On this day in 1938, the RMS Queen Mary was in the midst of a 24-hour gale in the Atlantic that caused injury to 40 passengers, among them a prominent banker who suffered a broken arm, and the opera singer, Lily Pons, who hurt her finger when it was caught in a cabin door. Despite waves crashing over the decks, propelled by the 70-mile-per-hour winds, passengers who were willing could see Ms. Pons keep her promise to perform, singing selected songs in her well-known colotura soprano.  

When the liner reached port four hours late the following day, the New York Times reported that "Many passengers limp[ed] down gangplank." 

The Billings Gazette
Hartford Courant
New York Times

09 April 2009

Afloat Again

Headline in the New York Times on this day in 1936:

QUEEN MARY GOES TO PIER; Liner Leaves English Drydock to Prepare for New York Voyage

08 April 2009

Last of the Red Hot Mamas

On this day in 1959, singer and comedienne, Sophie Tucker,departed New York aboard the RMS Queen Mary. Sophie, who had been born to a Jewish family in tsarist Russia, was on her way to Isreal, where a  youth center had been named in her honor.

New York Daily News

Public domain

07 April 2009


On this day in 1937, the eldest brother of Japan's Emperor Hirohito, Prince Chichibu, departed New York aboard the RMS Queen Mary with his consort, Princess Chichibu, and attendents. The couple had arrived from Montreal the previous day, taking part in a reception, as well as a hosted luncheon and dinner. Despite their busy schedule, they also managed to fit in a bit of sightseeing.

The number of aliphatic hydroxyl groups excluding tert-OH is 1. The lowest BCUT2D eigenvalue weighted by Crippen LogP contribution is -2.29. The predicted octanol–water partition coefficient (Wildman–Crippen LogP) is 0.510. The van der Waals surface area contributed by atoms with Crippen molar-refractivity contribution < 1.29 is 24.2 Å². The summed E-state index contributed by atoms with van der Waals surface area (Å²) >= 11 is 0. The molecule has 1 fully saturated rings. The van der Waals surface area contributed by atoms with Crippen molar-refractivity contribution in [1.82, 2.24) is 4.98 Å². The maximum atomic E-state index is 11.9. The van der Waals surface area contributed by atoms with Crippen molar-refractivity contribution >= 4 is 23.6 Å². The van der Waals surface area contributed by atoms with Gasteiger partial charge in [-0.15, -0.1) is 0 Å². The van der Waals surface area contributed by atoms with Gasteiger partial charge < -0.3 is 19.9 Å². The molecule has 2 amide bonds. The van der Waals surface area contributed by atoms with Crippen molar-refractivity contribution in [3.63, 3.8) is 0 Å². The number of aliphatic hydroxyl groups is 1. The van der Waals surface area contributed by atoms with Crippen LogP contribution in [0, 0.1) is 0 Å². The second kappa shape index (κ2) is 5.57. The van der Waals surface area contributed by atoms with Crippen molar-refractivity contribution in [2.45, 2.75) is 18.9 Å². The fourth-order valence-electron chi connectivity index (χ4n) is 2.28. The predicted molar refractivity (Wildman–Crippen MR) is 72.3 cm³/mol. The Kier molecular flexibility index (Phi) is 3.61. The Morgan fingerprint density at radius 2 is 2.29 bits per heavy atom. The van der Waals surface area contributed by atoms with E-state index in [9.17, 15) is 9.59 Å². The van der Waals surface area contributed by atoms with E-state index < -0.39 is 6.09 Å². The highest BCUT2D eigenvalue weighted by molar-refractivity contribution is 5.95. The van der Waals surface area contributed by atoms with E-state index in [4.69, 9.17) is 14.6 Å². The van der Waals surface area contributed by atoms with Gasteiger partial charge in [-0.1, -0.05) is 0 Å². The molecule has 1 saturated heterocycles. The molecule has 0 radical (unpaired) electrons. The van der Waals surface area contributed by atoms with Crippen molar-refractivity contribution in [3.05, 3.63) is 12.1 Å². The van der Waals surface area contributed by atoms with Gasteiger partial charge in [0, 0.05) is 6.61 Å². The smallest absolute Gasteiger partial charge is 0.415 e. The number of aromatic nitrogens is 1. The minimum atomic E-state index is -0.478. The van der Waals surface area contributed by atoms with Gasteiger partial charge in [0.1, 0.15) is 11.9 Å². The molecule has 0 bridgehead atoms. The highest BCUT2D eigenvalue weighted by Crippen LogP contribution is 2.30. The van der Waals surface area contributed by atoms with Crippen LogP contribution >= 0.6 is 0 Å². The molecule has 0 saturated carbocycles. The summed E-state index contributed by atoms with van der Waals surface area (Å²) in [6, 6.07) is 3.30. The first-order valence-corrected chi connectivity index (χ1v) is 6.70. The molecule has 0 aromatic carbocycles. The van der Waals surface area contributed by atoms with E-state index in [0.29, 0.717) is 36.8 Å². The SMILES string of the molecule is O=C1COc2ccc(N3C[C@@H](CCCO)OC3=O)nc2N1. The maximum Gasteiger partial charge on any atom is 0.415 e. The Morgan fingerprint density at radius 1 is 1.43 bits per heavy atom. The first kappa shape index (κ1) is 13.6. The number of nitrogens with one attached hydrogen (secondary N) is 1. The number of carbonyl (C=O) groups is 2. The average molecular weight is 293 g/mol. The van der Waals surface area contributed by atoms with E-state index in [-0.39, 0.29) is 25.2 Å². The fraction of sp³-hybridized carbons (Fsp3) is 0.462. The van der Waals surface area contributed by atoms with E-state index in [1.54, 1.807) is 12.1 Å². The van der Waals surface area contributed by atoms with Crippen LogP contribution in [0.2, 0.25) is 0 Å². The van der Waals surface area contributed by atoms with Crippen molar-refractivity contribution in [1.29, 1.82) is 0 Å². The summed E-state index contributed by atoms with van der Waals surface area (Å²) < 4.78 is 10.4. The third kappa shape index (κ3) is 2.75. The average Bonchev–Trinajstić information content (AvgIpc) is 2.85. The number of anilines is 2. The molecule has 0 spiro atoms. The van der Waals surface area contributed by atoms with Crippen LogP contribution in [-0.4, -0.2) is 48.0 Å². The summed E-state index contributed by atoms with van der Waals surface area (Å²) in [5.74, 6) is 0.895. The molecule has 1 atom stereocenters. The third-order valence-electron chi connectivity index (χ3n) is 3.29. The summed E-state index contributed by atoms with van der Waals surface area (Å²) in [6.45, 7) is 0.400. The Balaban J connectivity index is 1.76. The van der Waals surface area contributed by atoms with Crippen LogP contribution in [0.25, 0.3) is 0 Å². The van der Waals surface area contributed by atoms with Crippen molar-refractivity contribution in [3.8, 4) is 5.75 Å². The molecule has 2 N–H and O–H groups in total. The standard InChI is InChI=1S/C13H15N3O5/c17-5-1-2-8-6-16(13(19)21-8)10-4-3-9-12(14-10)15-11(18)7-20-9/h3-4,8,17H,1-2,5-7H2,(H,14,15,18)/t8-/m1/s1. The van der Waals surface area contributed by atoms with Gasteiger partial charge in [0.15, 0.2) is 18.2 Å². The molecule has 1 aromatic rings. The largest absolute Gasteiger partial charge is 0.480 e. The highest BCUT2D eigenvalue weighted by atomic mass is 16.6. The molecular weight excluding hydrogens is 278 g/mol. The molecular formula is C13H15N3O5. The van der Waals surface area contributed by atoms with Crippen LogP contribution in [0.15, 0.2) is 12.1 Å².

The prince was on his way to England to represent Japan at the coronation of King George VI, who was succeeding his brother, King Edward VIII, after his abdication in December to marry the American divorcee, Wallis Simpson. 

New York Times

06 April 2009

Give My Regards to Broadway

On this day in 1939, Yankee Doodle Dandy George M. Cohan arrived home on the RMS Queen Mary after a stay in England, during which, according to him, he saw "twenty six plays in twenty days." The best of the lot? Irish playwright George Bernard Shaw's, Geneva. He ought to know.

New York Times


05 April 2009

Ultra Modern

New York Times headline on this day in 1936:

THE 'QUEEN MARY' HAILED AS RADIO UTOPIA; Superliner's Ultra-Modern Equipment Can Talk Across the Seven Seas

Here is an account from a former Queen Mary "telephonist" who worked aboard the ship in 1955. 

04 April 2009

Bronze Medallist

On this day in 1872, Gilbert Bayes was born in London, England. Bayes, the son of a painter and etcher, created the carved gesso panel, Unicorns in Battle,* above the main fireplace in the Queen Mary's first class lounge. He also created The Sea King's Daughter, one of four bronze statuettes that occupied a niche in each corner of the room. Today, the statuette may be seen in the Queen Mary's art gallery on R deck. 

*Executed with fellow artist Alfred J. Oakley

The Sea King's Daughter by Gilbert Bayes

03 April 2009

Sailing Symbol